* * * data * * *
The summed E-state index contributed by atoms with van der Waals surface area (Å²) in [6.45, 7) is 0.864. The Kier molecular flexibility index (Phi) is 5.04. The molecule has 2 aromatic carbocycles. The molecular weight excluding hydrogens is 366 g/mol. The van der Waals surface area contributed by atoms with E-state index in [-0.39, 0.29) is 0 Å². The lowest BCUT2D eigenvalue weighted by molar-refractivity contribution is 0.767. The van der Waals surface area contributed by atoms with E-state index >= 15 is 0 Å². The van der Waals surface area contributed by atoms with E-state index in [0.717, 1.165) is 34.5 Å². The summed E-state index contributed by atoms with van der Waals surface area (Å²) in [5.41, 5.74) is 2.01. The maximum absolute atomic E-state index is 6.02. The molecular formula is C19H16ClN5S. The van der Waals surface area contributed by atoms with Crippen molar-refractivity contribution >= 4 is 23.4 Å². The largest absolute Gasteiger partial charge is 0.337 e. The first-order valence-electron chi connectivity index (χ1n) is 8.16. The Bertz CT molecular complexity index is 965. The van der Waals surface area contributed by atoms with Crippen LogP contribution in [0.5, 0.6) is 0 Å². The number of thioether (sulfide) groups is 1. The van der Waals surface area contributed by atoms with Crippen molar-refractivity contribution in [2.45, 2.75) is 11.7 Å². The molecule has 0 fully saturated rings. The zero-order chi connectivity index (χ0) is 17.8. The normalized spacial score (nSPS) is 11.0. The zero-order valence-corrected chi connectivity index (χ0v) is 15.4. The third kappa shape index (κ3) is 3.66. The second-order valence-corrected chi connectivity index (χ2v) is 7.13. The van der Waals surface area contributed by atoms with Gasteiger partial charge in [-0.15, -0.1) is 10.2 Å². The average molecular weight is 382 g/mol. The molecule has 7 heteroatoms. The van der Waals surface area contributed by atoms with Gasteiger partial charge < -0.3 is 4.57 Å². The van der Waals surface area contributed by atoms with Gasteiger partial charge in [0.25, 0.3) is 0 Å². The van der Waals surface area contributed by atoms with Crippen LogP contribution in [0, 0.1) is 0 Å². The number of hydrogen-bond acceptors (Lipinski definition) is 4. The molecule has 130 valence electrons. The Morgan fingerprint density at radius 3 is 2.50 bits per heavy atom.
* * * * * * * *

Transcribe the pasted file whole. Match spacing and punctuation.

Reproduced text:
The summed E-state index contributed by atoms with van der Waals surface area (Å²) in [6.45, 7) is 0.864. The Kier molecular flexibility index (Phi) is 5.04. The molecule has 2 aromatic carbocycles. The molecular weight excluding hydrogens is 366 g/mol. The van der Waals surface area contributed by atoms with E-state index in [-0.39, 0.29) is 0 Å². The lowest BCUT2D eigenvalue weighted by molar-refractivity contribution is 0.767. The van der Waals surface area contributed by atoms with E-state index >= 15 is 0 Å². The van der Waals surface area contributed by atoms with E-state index in [0.717, 1.165) is 34.5 Å². The summed E-state index contributed by atoms with van der Waals surface area (Å²) in [5.41, 5.74) is 2.01. The maximum absolute atomic E-state index is 6.02. The molecular formula is C19H16ClN5S. The van der Waals surface area contributed by atoms with Crippen molar-refractivity contribution >= 4 is 23.4 Å². The largest absolute Gasteiger partial charge is 0.337 e. The first-order valence-electron chi connectivity index (χ1n) is 8.16. The Bertz CT molecular complexity index is 965. The van der Waals surface area contributed by atoms with Crippen LogP contribution in [0.5, 0.6) is 0 Å². The number of thioether (sulfide) groups is 1. The van der Waals surface area contributed by atoms with Crippen molar-refractivity contribution in [2.45, 2.75) is 11.7 Å². The molecule has 0 fully saturated rings. The zero-order chi connectivity index (χ0) is 17.8. The normalized spacial score (nSPS) is 11.0. The zero-order valence-corrected chi connectivity index (χ0v) is 15.4. The third kappa shape index (κ3) is 3.66. The second-order valence-corrected chi connectivity index (χ2v) is 7.13. The van der Waals surface area contributed by atoms with Gasteiger partial charge in [-0.15, -0.1) is 10.2 Å². The average molecular weight is 382 g/mol. The molecule has 7 heteroatoms. The van der Waals surface area contributed by atoms with Gasteiger partial charge < -0.3 is 4.57 Å². The van der Waals surface area contributed by atoms with Gasteiger partial charge in [0.25, 0.3) is 0 Å². The van der Waals surface area contributed by atoms with Crippen LogP contribution in [0, 0.1) is 0 Å². The number of hydrogen-bond acceptors (Lipinski definition) is 4. The molecule has 130 valence electrons. The Morgan fingerprint density at radius 3 is 2.50 bits per heavy atom.